A lot has been written about the downfall of John Schnatter, Papa John’s disgraced founder. To recap, there were two events that essentially spiraled out of control:
The first event was November 2017. On an investor call Schnatter linked the poor performance of Papa John’s sponsorship of the NFL with black players dropping to one knee during the national anthem. In making this connection Schnatter inadvertently positioned the hugely significant Black Lives Matter movement as an unfortunate obstacle standing in the path of marketing return on investment.
That said he was briefing an audience of investment analysts, whose sole focus is analyzing investor returns.
The second event was in June 2018 on another investor call. Schnatter used the “N” word. In his defence, he was describing how the forefathers of rival chicken gang, KFC once referred to people of colour. Nevertheless, the way he expressed himself was considered at best inappropriate, and at worst, deeply offensive. White people should never, ever use the N word.
After losing the support of its publicity agency, investors and various other stakeholders the company is now seeking to entirely distance Papa John’s the brand from its founder, removing all references to John Schnatter in its visual and verbal branding.
In a final twist Schnatter is conducting a one man leadership fight back campaign, communicating directly with franchisees and the public, seeking his reinstatement and the ousting of the incumbent management. All of which is made credible only by the fact that he is the company’s biggest shareholder, owning 30% of the PZZA stock, stock which at the time of writing was down 39% on the year. So everyone’s hurting.
But what did consumers think of all this?
Morar HPI’s BrandVue Eating Out sentiment tracker provides a fascinating alternative view of the unfolding crisis. BrandVue Eating Out tracks 50+ consumer metrics by sampling 5,000 US consumers each month, probing brand awareness, sentiment and usage across 130+ of the US’s top restaurant brands.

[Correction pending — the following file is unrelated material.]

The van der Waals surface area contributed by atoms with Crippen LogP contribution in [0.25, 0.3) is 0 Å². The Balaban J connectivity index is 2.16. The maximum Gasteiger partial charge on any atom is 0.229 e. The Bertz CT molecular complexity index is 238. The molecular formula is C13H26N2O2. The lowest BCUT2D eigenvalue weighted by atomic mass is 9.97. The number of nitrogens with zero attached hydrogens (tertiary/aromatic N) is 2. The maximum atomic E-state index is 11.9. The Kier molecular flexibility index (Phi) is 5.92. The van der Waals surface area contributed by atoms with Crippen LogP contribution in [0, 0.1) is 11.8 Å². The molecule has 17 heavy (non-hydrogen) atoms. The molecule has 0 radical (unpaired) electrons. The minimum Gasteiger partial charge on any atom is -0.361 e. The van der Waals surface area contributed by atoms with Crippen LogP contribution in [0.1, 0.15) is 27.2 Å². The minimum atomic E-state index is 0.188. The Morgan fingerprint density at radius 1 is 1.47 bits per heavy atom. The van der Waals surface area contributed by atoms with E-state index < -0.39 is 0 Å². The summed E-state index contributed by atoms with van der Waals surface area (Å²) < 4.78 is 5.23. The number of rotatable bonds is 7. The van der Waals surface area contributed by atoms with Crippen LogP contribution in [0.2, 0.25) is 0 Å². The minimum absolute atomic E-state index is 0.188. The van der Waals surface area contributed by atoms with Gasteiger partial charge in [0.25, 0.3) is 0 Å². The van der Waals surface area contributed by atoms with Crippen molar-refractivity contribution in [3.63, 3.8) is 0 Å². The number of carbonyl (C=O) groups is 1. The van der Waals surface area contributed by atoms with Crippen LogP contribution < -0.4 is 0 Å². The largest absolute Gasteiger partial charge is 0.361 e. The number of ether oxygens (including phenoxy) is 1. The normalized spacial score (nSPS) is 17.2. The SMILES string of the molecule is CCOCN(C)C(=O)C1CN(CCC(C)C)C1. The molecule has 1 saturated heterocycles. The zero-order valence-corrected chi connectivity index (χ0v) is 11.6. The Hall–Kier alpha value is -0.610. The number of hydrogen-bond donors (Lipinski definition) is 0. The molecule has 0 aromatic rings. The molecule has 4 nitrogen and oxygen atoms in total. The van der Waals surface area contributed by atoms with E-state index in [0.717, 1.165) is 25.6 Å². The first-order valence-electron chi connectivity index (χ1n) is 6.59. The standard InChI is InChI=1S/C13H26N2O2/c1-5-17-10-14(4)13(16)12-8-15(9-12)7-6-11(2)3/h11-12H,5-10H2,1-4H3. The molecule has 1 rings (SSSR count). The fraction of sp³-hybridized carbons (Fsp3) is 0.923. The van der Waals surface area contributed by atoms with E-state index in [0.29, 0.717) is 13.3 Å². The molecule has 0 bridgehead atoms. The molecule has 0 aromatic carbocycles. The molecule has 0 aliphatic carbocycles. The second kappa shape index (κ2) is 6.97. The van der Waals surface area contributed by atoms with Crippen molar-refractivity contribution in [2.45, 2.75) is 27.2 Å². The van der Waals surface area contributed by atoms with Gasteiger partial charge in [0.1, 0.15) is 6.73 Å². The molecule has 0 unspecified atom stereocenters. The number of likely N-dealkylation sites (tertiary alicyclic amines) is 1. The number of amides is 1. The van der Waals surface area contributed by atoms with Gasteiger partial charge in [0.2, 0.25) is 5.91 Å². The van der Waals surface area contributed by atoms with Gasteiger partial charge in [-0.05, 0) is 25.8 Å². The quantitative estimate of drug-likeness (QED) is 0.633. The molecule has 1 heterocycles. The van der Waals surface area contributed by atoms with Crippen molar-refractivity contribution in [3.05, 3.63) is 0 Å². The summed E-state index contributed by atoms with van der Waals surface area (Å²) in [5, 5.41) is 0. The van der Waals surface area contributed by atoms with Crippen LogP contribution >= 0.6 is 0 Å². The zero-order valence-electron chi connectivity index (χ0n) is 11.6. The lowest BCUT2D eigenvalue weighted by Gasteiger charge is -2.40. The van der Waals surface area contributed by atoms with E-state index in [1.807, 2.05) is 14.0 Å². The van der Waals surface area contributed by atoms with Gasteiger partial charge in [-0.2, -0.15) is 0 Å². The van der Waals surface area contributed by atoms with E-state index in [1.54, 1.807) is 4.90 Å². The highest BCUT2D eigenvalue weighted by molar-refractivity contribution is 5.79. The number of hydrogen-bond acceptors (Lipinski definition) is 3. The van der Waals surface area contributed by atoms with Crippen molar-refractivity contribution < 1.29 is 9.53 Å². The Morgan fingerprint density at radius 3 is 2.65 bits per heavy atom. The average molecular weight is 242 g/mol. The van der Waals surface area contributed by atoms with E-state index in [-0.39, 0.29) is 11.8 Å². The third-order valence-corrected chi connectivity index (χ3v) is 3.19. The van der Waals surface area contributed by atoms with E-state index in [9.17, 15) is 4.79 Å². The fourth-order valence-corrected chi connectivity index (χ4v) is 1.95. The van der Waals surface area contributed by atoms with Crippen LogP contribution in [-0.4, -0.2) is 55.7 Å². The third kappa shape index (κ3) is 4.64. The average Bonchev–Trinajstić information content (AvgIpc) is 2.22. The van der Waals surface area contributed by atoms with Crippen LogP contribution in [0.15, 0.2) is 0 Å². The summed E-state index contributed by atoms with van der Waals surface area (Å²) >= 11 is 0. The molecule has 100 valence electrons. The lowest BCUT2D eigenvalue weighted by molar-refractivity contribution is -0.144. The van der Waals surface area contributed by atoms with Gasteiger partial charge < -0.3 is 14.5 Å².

One metric, “Negative Buzz” holds the key as to why dramatic action was required, and also that further work is needed to rebuild sales going forward.
What is Negative Buzz?
Negative Buzz measures the % of the market that has heard something negative about the brand in the last 30 days. The data shows how the unfolding situation was picked up by consumers, worsening over time.
What’s the significance of Negative Buzz?
Analysis conducted by Morar HPI on BrandVue data found Negative Buzz and claimed brand usage were statistically tied to actually sales. When Negative Buzz goes up, claimed usage goes down, which actually reflects real world sales declines. We see from BrandVue data that the rate of sales decline mirrors exactly the escalation of the Negative Buzz metric.
BrandVue data predicts real sales data
BrandVue data is based on daily sampling from 60k+ consumer interviews per year. It picks up sentiment and accurately shows how it drives sales. Triangulating this data allows people outside the company to estimate the value impact of the continuing turmoil. The data below shows 12 weeks rolling average of last month usage, which lines up to the company's quarterly sales updates and outlook.
Papa John's sales performance as the crisis unfolds: (From company sources)
What does BrandVue tell us?
This isn’t rocket science, but it does surface some key insights:
Bad press is bad for business
The Papa John’s story reminds us of the truism that bad press is bad for business. The BrandVue data helps us understand more about how news and sentiment affects consumer choices. It helps even the novice user discover how to turn bad news into an opportunity for a positive story.
Learn more about Brand Vue
If you’d like to know more about BrandVue and how it could help you with what you or your organisation is trying to do, please do get in touch below or visit our website for more information